Furthermore, the industrial revolution brought new innovative inventions that would change the way products were manufactured and also contributed to faster productions. These new inventions would eliminate the need for mass labor bringing benefits to the workers and the production line. One of the most important inventions during this period was the Spinning Jenny. The spinning jenny was invented by British carpenter, James Hargreaves and it made the tasks of pulling and twisting cotton cloth easier. This machine was important because it could be operated by unskilled workers and children and could be fit into small spaces. Another important invention was the steam engine which was invented by Thomas Newcomen and was primarily used for coal mining to pump water out from mines that would ultimately allow the miners to dig down further. Even though this invention was effective, it required large amounts of coal to function reducing its efficiency. Not only were inventions created to help benefit the manufacturing production line, but new inventions also helped create faster transportation and quicker trade routes for more efficient trading of goods and other materials. One major invention that helped strengthen transportation was the locomotive.
The locomotive was essential because it could carry men along with other necessary minerals such as iron along long distances for faster transportation speeds. Another major invention that changed the way people communicated in the period of the industrial revolution was the telegraph. The telegraph was first created on July 25, 1837, by William Fothergill and Charles Wheatstone and they successfully created the first electrical telegraph. The telegraph was beneficial because it allowed communication between long distances and allowed messages to be traveled quickly which resulted in quicker and more efficient communication. For example, in the source of William Cobbett on the decline of the Old Woollen Towns, he explains the benefits of new machines including “The greater part of manufactures consists of clothing and bedding. Now, if by using a machine, we can get our coat with less labor than we got it before, the machine is a desirable thing.” These inventions shaped the era of the industrial revolution and brought forth new technologies that would eliminate labor and allow for quicker communication.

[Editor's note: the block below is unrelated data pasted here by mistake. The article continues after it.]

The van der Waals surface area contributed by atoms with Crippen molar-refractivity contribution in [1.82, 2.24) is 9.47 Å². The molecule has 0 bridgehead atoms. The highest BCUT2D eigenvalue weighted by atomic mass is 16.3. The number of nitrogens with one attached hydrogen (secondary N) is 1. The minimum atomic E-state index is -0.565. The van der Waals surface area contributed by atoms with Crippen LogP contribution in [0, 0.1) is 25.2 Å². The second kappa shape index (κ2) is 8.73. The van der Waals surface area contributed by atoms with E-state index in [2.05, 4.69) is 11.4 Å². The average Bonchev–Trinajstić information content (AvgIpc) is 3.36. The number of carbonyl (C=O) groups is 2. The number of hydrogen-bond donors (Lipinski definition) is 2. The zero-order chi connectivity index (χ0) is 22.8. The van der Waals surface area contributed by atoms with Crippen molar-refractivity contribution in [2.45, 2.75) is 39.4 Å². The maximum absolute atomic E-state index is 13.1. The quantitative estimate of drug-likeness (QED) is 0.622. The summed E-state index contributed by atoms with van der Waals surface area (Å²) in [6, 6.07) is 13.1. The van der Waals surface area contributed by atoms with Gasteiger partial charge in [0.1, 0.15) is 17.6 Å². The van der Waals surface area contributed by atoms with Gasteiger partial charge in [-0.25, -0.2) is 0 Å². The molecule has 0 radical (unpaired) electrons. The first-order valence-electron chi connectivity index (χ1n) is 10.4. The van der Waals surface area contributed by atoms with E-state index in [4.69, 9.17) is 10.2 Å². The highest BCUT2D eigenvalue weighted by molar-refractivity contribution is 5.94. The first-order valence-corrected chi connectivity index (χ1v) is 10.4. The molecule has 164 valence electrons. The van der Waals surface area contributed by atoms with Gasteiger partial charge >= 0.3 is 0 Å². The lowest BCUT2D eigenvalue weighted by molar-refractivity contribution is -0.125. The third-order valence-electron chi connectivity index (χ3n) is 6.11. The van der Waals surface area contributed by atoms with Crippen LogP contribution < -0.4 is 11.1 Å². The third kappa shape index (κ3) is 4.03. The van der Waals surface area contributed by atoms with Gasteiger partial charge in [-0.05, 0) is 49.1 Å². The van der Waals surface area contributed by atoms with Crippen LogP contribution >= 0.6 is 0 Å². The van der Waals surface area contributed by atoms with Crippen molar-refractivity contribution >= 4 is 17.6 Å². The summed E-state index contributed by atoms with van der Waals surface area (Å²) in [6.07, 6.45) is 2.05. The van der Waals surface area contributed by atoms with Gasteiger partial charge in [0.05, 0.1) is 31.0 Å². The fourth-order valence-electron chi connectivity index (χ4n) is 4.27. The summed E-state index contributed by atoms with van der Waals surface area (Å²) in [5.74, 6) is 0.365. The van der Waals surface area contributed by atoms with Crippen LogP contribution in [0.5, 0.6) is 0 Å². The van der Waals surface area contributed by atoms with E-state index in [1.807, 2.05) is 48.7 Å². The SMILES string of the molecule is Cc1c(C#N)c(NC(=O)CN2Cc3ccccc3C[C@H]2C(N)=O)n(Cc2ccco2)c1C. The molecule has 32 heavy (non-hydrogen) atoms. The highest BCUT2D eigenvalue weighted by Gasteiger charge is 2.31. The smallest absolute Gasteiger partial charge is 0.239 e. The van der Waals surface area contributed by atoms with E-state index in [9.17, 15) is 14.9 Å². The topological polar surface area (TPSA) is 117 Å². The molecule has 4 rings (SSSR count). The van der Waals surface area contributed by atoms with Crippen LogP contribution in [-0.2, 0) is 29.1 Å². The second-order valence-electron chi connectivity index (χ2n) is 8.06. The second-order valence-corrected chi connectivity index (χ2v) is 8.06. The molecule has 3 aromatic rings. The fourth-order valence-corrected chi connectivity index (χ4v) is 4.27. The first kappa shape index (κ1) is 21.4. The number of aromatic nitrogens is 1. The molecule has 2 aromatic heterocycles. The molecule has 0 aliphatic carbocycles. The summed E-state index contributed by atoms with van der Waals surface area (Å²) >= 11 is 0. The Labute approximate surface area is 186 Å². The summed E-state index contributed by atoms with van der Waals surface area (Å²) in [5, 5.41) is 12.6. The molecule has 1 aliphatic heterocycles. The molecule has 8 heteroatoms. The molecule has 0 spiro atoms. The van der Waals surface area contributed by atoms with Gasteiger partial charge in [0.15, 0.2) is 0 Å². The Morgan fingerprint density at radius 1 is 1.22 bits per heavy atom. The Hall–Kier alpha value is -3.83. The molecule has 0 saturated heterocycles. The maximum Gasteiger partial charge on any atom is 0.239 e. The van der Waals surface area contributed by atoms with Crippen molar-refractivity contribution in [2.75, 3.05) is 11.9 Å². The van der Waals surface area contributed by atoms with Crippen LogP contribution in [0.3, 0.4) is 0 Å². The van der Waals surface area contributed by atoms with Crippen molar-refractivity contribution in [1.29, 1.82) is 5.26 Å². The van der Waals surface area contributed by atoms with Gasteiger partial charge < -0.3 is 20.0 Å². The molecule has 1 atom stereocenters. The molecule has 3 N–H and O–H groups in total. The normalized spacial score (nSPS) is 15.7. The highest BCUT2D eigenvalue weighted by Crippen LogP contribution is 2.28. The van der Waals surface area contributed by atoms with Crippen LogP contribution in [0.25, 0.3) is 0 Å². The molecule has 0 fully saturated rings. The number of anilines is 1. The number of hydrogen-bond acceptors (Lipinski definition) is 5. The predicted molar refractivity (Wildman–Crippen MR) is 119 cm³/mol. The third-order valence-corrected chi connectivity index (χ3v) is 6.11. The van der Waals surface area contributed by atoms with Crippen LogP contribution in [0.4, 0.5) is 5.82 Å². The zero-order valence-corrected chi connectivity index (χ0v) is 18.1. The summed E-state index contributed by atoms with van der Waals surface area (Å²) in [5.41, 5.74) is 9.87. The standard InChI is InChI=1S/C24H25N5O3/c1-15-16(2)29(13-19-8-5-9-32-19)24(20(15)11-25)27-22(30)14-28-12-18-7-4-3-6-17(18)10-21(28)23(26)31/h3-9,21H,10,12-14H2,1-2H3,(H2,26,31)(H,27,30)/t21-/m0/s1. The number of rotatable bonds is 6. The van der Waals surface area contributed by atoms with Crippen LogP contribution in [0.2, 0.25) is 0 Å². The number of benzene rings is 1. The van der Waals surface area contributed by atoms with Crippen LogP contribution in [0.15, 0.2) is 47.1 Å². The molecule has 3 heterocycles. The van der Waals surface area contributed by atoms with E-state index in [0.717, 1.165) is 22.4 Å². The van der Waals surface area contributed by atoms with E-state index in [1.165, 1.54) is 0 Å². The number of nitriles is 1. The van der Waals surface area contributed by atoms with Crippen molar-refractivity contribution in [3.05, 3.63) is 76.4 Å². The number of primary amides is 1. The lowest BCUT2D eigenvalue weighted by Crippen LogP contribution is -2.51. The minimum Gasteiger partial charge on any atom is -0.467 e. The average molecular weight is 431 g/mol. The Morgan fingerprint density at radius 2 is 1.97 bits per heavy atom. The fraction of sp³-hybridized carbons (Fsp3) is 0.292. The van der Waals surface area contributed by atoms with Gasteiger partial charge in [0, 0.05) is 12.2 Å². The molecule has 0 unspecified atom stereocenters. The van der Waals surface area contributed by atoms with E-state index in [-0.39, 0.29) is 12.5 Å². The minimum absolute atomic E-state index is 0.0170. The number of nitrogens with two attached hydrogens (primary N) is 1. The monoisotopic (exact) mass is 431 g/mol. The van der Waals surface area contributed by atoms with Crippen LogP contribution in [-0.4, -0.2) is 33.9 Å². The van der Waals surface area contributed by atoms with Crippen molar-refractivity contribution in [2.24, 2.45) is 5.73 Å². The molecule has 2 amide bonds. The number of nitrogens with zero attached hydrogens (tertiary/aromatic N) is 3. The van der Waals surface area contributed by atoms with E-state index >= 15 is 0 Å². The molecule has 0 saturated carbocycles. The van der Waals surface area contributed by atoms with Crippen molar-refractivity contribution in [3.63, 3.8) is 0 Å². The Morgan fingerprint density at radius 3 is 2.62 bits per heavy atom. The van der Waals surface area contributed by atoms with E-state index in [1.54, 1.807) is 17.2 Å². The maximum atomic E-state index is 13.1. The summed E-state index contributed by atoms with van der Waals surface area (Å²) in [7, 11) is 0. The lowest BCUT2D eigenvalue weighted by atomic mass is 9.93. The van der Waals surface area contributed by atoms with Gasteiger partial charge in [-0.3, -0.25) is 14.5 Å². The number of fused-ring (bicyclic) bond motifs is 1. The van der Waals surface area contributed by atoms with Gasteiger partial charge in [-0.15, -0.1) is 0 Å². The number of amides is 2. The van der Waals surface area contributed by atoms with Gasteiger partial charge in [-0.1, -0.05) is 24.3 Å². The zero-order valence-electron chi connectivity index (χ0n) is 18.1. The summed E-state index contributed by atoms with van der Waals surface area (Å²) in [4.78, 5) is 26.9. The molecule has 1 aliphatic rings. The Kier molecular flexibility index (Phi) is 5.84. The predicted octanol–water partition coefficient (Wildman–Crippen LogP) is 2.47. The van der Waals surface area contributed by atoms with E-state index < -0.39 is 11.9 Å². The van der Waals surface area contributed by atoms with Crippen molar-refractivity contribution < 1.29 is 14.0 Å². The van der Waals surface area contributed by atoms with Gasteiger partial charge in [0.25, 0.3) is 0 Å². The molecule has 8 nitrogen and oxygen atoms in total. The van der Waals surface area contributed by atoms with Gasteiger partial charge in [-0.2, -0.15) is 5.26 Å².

In addition, the Industrial Revolution was also beneficial because it brought economic stability and increased the quality of life for the average person. Because of the new machines and the mass production of items, the costs of regular household items including clothes and other necessary tools declined which allowed people to save their money for the use of other tasks. Also, due to new machines being invented and factories being constructed, more employment opportunities arose with stable working hours for workers. Before factories were constructed, people relied on the success of their farms to generate income which fluctuated greatly because of various weather conditions and competition. However, with new machines and factories, people could rely on more stable income because of the demand for manufactured goods in the cities. This resulted in people being able to “save some portion of their wages, and many had the opportunity to invest in profitable businesses, thereby growing their family “nest eggs.” (Britannica). Overall, the creation of new machines and factories helped increase the economic stability of average workers that resulted in better wages and allowed people to save their money.